Oberth Class – the missing link between Enterprise and Reliant

Discussion in 'Trek Tech' started by Robert Comsol, Aug 10, 2013.

  1. Dukhat

    Dukhat Rear Admiral Rear Admiral

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    Hmm, I thought I'd made that clear in my last post...obviously not. Well then...

    This has nothing to do with what I "personally like." The wall sculptures are "canon" in the fact that they were shown on screen, but in the context of the show, the intent was that those sculptures represented all the Enterprises from the aircraft carrier all the way to the Enterprise-D, for the first few years of the show. However, once the Ambassador class was represented by the Sternbach/Jein model, the wall hanging became invalidated. At best, it then represented the previous Enterprises in more of an abstract way, as the Ent-C version now looked nothing like the studio model (just like how the Ent-B would also eventually look different from the standard Excelsior seen on the wall hanging). That's probably why they were all removed only a few years into the series.

    One could also argue that, as a retcon, those wall sculptures did not in fact show the Enterprise history (even though that was the original intention), but rather instead were just sculptures of random Starfleet vessels. In that case, there could be a precedent that Starfleet indeed had a ship class that looked like that side view of Probert's design, But it wouldn't be the Ambassador class then (and yes, I'm well aware of the idea that Probert's ship could be the prototype for the Ambassador which then changed significantly in design later on, but unless that idea is canonically established, it's nothing more than a theory).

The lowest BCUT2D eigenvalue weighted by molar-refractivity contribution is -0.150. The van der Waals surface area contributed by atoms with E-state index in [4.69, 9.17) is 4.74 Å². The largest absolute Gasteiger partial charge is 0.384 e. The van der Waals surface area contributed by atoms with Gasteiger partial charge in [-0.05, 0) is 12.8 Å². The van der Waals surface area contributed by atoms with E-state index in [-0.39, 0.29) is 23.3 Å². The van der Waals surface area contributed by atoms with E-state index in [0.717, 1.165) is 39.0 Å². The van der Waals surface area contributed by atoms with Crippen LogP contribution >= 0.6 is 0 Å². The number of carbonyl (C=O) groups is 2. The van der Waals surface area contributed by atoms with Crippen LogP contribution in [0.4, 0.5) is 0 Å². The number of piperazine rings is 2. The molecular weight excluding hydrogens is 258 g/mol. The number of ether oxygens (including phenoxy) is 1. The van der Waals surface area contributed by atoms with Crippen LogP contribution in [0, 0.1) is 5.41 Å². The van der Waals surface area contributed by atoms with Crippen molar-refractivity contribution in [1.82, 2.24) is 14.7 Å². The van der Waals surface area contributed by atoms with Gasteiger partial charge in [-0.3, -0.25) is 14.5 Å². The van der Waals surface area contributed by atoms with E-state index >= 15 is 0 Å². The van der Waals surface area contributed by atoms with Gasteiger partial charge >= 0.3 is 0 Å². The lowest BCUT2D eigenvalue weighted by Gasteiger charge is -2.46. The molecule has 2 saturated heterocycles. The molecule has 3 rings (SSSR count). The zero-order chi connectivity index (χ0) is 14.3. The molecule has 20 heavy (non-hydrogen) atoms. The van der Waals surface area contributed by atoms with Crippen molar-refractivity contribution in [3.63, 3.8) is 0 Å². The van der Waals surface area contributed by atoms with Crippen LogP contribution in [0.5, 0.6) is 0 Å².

2. Robert Comsol

    Robert Comsol Commodore Commodore

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    @ Reverend

    Beautiful explanation that feels credible and real.

    @ Praetor

    I hope I got that right. You calculated an average deck height of 12' for the Grissom? That would seem like too much overhead space for a vessel as small as this to me.

    @ Dukhat

    I think it all comes down whether you feel that the latest "contradiction" overwrites previous continuity and takes its place or whether the previous continuity remains intact and the "contradiction" requires rationalization.

    The depiction of the Enterprise-B doesn't cause me headaches. I rather think that was some kind of upgrade to improve transwarp performance and/or reduce the adverse physical effects it might have had on the crew. Eventually they reduced the volume of these components and became able to retrofit the ship to its original appearance (as displayed in the conference lounge), which is actually how I remember seeing most Excelsior's in TNG (although several of these - from a production point of view - were apparently stand-ins for Probert's unvisualized Ambassador Class, e.g. USS Fearless)